A long winter and finally my favourite local venue is dry...
Showing posts from April, 2014
- Other Apps
The maritime sliver of schist and quartzite that is the Isle of Gigha is an island of two coasts: a sheltered riviera of sandy bays on the east and a weathered and hardened west coast facing the Atlantic between Kintyre and the Oa of Islay. The central ridge of the island is wooded on the lee side and shelters most of the community around the hub of Ardminish and the old wooded Achamore. For climbers, the best trail is the west coast from the south pier to the summit of Creag Bhan, which is a day-long walk between ferries with some good climbing and bouldering, largely underdeveloped. The northern island of Eilean Garbh has some steep crags for sport-heads and a remarkable tombolo beach, polluted to hell with plastic on the drift side but postcard-perfect on the lee side. Walk up from the pier to the village shop at Ardminish, turn left and south past the hotel to the south of the island, past Achamore gardens and Gigha windfarm - the ‘dancing ladies’, four windmills as of 2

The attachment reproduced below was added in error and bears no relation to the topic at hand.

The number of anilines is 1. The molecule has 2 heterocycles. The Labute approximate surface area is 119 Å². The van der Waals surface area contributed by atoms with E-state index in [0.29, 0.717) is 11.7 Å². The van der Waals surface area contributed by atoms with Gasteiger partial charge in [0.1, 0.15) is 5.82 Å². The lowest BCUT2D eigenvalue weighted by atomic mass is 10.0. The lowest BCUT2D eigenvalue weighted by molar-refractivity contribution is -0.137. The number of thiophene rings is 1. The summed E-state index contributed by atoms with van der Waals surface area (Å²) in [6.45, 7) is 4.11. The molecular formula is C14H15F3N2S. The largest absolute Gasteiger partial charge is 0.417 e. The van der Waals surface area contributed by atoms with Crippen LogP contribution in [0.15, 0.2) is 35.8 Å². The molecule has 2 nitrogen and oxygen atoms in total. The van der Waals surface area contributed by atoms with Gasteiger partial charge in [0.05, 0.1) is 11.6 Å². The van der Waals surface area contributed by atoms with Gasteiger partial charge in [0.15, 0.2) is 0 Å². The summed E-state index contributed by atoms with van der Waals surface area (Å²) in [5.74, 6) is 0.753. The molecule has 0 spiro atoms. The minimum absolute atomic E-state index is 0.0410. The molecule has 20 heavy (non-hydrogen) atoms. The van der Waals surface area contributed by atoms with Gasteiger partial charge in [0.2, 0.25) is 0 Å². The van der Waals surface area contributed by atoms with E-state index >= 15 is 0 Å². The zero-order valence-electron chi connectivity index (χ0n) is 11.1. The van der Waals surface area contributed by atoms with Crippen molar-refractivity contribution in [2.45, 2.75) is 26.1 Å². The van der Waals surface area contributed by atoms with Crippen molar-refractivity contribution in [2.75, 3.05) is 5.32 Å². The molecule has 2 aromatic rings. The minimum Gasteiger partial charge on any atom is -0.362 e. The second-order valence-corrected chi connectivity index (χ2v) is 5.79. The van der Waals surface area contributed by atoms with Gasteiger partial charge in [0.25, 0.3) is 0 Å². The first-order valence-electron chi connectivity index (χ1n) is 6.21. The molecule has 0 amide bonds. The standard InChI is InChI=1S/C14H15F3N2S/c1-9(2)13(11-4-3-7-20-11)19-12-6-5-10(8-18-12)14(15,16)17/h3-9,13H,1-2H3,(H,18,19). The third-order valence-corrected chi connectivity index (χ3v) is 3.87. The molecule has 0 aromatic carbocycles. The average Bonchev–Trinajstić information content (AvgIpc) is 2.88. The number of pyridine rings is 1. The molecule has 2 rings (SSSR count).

- Other Apps
‘The Stony Place’ as it translates, the archaeological notes on the RCAHMS database for Eigg, state baldly the lost humanity of Grulin as early as an 1880 OS survey map: ‘…eighteen unroofed buildings, six enclosures and a field-system’. Now a scheduled monument and memorialised as a ‘depopulated settlement’, though it is not obvious if the verb is passive or aggressive, Grulin Uachdrach (Grulin Upper) is, like Hallaig on Raasay, a place of violent silence and resonance. Who lived here and why was the site abandoned? If it were not in Scotland, suspicions might fall to the climate, remoteness and apparent unsustainability of the stony place, a rabble of large rocks under the steep slopes of An Sgurr, but the carefully constructed walls tell us it was once a thriving township – the kilns, folds and blackhouse walls integrated with the giant boulders such as Clach Hosdail. In 1853 the whole of the village of Grulin, both upper and lower, housed fourteen families who were forced to l